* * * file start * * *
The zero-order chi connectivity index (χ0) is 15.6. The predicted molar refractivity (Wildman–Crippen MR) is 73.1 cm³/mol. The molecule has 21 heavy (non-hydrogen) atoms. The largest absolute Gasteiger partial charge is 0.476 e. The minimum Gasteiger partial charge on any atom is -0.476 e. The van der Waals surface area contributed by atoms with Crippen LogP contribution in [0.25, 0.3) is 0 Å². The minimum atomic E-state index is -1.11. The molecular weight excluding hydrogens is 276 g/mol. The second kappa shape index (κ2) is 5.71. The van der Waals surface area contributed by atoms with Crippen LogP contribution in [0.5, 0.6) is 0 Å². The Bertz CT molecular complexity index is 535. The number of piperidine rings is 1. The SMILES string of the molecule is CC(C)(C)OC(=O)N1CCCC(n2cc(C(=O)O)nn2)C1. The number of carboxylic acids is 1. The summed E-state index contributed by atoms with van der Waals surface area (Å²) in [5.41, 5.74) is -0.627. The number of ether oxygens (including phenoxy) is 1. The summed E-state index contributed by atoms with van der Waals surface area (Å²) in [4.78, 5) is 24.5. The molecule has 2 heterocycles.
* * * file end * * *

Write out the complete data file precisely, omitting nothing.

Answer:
The zero-order chi connectivity index (χ0) is 15.6. The predicted molar refractivity (Wildman–Crippen MR) is 73.1 cm³/mol. The molecule has 21 heavy (non-hydrogen) atoms. The largest absolute Gasteiger partial charge is 0.476 e. The minimum Gasteiger partial charge on any atom is -0.476 e. The van der Waals surface area contributed by atoms with Crippen LogP contribution in [0.25, 0.3) is 0 Å². The minimum atomic E-state index is -1.11. The molecular weight excluding hydrogens is 276 g/mol. The second kappa shape index (κ2) is 5.71. The van der Waals surface area contributed by atoms with Crippen LogP contribution in [0.5, 0.6) is 0 Å². The Bertz CT molecular complexity index is 535. The number of piperidine rings is 1. The SMILES string of the molecule is CC(C)(C)OC(=O)N1CCCC(n2cc(C(=O)O)nn2)C1. The number of carboxylic acids is 1. The summed E-state index contributed by atoms with van der Waals surface area (Å²) in [5.41, 5.74) is -0.627. The number of ether oxygens (including phenoxy) is 1. The summed E-state index contributed by atoms with van der Waals surface area (Å²) in [4.78, 5) is 24.5. The molecule has 2 heterocycles.